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konstantinWere you there in the fall of October 2002 when a black-cloaked figure strode out onto the stage at First Presbyterian Church — whirled around, revealing a bright red lining — tossed the cloak onto the stage — then sat down at the keyboard and dazzled the HHSO audience with a brilliant rendition of Franz Liszt’s devilishly difficult Totentanz? If you were, you probably already have your tickets to the HHIPC’s benefit A Musical Feast, which we are happy to say is now sold out.

Russian born, Konstantin came to the United States in the late 90s

to attend The Juilliard School. While at Juilliard, his teacher Jerome Lowenthal suggested he apply to Pianofest in the Hamptons, a boutique summer festival for 12 top-tier pianists. He was accepted, loved the non-competitive atmosphere and being with other young musicians. Thus, he returned there the next six summers. The house in which they live has a Steinway grand in every room including the kitchen! The pianists practice, cook, play games, and hit the beach together, forming close personal friendships.

In 2011, he was asked to be the artist-in-residence at Pianofest where he came up with the innovative idea of filming the first-ever reality show about classical music. This show – “The Real Pianists of the Hamptons” — just completed its third season and is intended to show how classical music can be hip. Take a look at the show on YouTube or Facebook. We’re sure Konstantin will tell you more about it during the question and answer session.

As you can see, since winning the HHIPC in 2002, Konstantin has gone on to have an extremely varied career. Besides completing his artist diploma at The Juilliard School, performing, competing, and judging around the world, he has also acted in movies. He often talks about how he uses his acting skills while performing as a pianist. As he says, musicians need to remember it’s not about hitting every note perfectly but about touching someone’s heart. Some day he hopes to write a book about applying Stanislavsky acting techniques to performing music. Meanwhile, he’s been busy creating his own opera transcriptions much like Franz Liszt did. He’ll be performing some of those transcriptions at the Musical Feast for your enjoyment.

Be sure to also ask him about his shoes!



Host Families make a significant contribution to the Piano Competition as they create a home away from home for our competitors. Hosts are in contact with them before they arrive, pick them up at the airport, feed and house them for the length of the competition, and say a sad farewell when they depart. Such a close bond is formed during the time they are here that, for some of the competitors, it is like having a second set of parents. Certainly much work is required, but our hosts do it graciously and willingly.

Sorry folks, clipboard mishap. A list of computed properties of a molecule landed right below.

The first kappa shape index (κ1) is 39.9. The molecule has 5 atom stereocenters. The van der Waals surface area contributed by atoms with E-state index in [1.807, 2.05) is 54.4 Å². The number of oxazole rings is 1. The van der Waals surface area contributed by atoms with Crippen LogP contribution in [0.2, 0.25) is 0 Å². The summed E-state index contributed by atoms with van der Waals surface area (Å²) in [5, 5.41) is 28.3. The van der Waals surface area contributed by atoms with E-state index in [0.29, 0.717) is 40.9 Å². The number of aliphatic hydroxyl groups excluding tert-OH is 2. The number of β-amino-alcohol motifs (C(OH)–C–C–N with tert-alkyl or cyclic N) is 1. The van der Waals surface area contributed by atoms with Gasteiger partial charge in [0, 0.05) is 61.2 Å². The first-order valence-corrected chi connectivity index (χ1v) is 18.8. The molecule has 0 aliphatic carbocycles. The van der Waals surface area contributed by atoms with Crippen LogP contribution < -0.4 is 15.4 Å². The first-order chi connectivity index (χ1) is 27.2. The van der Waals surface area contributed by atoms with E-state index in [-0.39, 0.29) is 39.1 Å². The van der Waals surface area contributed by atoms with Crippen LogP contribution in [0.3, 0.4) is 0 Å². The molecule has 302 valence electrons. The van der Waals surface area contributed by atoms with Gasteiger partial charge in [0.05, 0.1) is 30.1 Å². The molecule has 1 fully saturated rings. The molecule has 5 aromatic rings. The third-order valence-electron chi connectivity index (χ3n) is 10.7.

The rewards are endless!

They revel in listening to beautiful music for a week, enjoy getting to know someone from a different culture and, in many cases, form lifelong friendships as you will see from Dot and Joe Maggi’s tales of this past summer (below). Like the Maggis, many HHIPC host families have housed competitors for a number of years and are presently looking forward to meeting their 2016 competitor. If you love music, want to support the Competition, and have a grand piano, why not consider hosting a pianist in the future? Please contact Peggy Ashworth at or Barbara Holmes at


When asked about their experiences over the past ten years as an HHIPC Host Family, Dot was so enthusiastic that we would like to share a few of them. Dot first found out about the program when a competitor came to play as a school ambassador at M.C. Riley where she taught music. “How can we host?” was her immediate reaction. Joe was an easy sell and the two of them have never looked back. They love the music, enjoy the interaction with young people from different cultures, and want to support the Arts in the community.

news1Their third competitor Takashi Yamamoto wowed them when he cooked an “incredible tempura dinner” for them one evening. They took photos and notes while he cooked so they could replicate it on their own. Imagine their surprise and delight two weeks after Takashi returned to Japan to find a box on their porch from his mother. It contained all the ingredients necessary to make Takashi’s dinner!

This past summer, the Maggis reconnected once again with their “boys” in Europe – Leonardo Colafelice (2013 First Prize winner from Italy) and Vladimir Milosevic (2009 Competitor from Serbia). By the way, both young men have returned to Hilton Head to visit the Maggis; Vladimir in May 2014 after he performed with the New York Concert Artists Orchestra in NYC and Leonardo this past June before going to the Southeast Piano Festival as a guest artist and then on to perform in Chile.





Leonardo at the Cypress in June before a recital. He was particularly moved by the comment of a 92 year-old woman who told him he had given her one of the most beautiful hours of her life.




Here are just a few photographic highlights from the Maggi’s 2015 summer:


Joe picking zucchini flowers on the Colafelice farm with Leonardo’s mother who is a bassoonist like Dot.